Shmuel Rosner
Haaretz (Opinion)
March 20, 2008 - 6:31pm

To tell the truth, I didn't ask him," Assistant Secretary of State for Near East Affairs David Welch said in response to a question from U.S. Representative Gary Ackerman (Democrat, N.Y.). The person who wasn't asked was Palestinian President Mahmoud Abbas and the question that wasn't asked was whether he planned to run for a second term in a year.

Maybe that's the "truth," but it's not necessarily the whole truth. The U.S. administration does not know whether Abbas is planning on mounting another campaign, but a few of his senior officials believe that he isn't. And so, Abbas' peace-process clock, that of Secretary of State Condoleezza Rice, is ticking. A signed memorandum of principles is the only achievement he can tout. The Palestinian state will be founded by somebody else. If and when.

Abbas' desire for an agreement is not as strong as his desire not to compromise in order to achieve one. Jerusalem is out of the game already. There's a disagreement over the refugees issue: Israel says not a single one will be allowed in, Abbas is digging in. Borders and security arrangements, too, can only be discussed in a very general manner. And Rice still speaks optimistically about hammering out a peace agreement within the year.

Palestinian Prime Minister Salam Fayyad thinks it's all a show, and that facts on the ground count for more than a document. Quartet envoy and former British Prime Minister Tony Blair thinks that Rice is out of touch with reality. Defense Minister Ehud Barak has told her that she should be thanking him for not rushing to remove roadblocks in the West Bank. After there's a terror attack you guys will say that I was right, he says to her, but by then it will be too late because the peace process will already have collapsed. Rice gets annoyed, partly with Barak and partly out of a sense of powerlessness.

Rice pressures Barak to do more, requesting more than pressuring. There must be some checkpoint you can remove, she says. Nu, Barak responds, let's say there is, can Rice point to it and also take responsibility for the consequences?

There does not seem to be too much argument over the settlement construction freeze, either: Ariel Sharon's government promised not to expand the settlements and kept his promise. That leaves the issue of building in East Jerusalem, which on the practical level is translated into a drowsy drill: Israel will build, the U.S. will register its protest.

A few weeks before the Annapolis summit in November, it was agreed that the renewal of the negotiations would be announced there. Prime Minister Ehud Olmert thought that was all that was required of him; Rice thought differently. She sought gestures to the Palestinians, and brought a list that included, among other things, nothing less than the release of 1,000 Palestinians. Olmert and his aides were shocked. The Americans didn't back down. Perhaps, Welch suggested, simply let the 1,000 longest-serving prisoners go? Foreign Ministry Director General Aharon Abramovich, former director general of the Justice Ministry, explained that Israel does not have the death penalty, which means that implementing Welch's suggestion would in effect mean releasing 1,000 murderers. What moral justification is there for that, Abramovich asked Welch.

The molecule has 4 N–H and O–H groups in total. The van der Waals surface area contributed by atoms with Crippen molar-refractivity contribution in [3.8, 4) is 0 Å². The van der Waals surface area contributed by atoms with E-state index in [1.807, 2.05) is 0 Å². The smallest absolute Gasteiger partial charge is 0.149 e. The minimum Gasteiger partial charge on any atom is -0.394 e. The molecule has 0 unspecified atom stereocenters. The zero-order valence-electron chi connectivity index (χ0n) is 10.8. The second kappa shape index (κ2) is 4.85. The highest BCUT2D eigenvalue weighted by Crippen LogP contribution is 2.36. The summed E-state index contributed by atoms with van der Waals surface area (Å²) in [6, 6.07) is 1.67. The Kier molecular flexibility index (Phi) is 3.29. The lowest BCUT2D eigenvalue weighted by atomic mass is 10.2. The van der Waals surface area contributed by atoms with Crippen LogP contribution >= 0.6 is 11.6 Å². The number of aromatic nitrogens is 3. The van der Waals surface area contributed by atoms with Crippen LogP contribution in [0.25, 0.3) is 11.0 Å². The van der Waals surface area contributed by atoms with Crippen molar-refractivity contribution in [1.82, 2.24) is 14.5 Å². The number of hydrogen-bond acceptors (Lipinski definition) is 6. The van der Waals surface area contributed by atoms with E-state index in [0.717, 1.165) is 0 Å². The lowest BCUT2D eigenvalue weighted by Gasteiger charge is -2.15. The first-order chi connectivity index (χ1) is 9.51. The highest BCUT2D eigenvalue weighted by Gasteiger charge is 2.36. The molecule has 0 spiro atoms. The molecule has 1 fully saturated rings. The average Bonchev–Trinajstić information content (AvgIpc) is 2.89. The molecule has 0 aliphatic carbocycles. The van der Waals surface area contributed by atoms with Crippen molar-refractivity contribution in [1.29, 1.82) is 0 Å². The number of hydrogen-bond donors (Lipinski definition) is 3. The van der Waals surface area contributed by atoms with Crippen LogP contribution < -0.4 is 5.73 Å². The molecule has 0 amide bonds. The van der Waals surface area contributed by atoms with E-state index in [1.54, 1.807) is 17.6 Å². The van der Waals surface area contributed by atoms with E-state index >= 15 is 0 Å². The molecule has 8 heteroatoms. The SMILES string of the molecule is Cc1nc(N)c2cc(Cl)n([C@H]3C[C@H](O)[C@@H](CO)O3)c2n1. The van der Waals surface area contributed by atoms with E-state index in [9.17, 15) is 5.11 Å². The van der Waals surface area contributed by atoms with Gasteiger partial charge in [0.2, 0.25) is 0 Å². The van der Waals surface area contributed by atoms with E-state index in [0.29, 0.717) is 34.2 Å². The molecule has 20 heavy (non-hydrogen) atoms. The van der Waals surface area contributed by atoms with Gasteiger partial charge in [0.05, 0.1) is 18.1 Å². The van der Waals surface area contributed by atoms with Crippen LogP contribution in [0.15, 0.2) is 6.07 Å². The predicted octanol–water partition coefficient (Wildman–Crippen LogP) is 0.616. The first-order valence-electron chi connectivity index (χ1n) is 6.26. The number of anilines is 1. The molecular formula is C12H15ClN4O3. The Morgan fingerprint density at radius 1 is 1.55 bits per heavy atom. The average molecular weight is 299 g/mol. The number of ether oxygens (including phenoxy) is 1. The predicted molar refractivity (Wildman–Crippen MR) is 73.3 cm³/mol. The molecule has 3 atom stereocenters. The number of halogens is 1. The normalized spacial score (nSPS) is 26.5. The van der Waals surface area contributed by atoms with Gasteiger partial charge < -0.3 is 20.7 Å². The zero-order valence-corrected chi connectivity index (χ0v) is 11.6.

That is the lazy routine of American "pressure." There's no pressure, and nor should there be. What points exactly should they be pressing, a senior Israeli official asked this week. Evacuating outposts? The Americans know as well as we do that it's a waste of energy. Checkpoints? That's playing with fire. Construction in Jerusalem? Shas will oppose it. Pressure, the official said, can only help if three conditions have been fulfilled: there must be a concrete necessity that can be advanced, there must be a lever through which the pressure can be applied and the party applying the pressure must be willing to live with the results. That is not the situation at present: There's a lever, the Americans always have a lever, but the complaints against Israel are too minor to justify its application and no likely result will considerably change the situation.

This week Lawrence Eagleburger, who was secretary of state in the final year of George H. W. Bush's presidency, recalled how this kind of pressure works. "It can be unpleasant," he said. Bush Sr. wanted a settlement freeze, then prime minister Yitzhak Shamir refused, Bush announced a suspension of its loan guarantees to Israel. It worked, too: When Yitzhak Rabin was elected to succeed Shamir, the Americans didn't shed a tear and the road to Oslo was opened.

Is there a way to bring such pressure to bear today? The Americans would not be thrilled if Likud leader Benjamin Netanyahu were to succeed Olmert, and the underlying factors that are obstructing a final arrangement will not change if Israel removes five outposts or seven checkpoints. The Americans hear talk about the need for pressure, and sometimes it may be tempting. But at the end of the day, most of them don't see any benefit resulting from its use. Not because they're too lazy to search for it, but because any such benefit simply doesn't exist.


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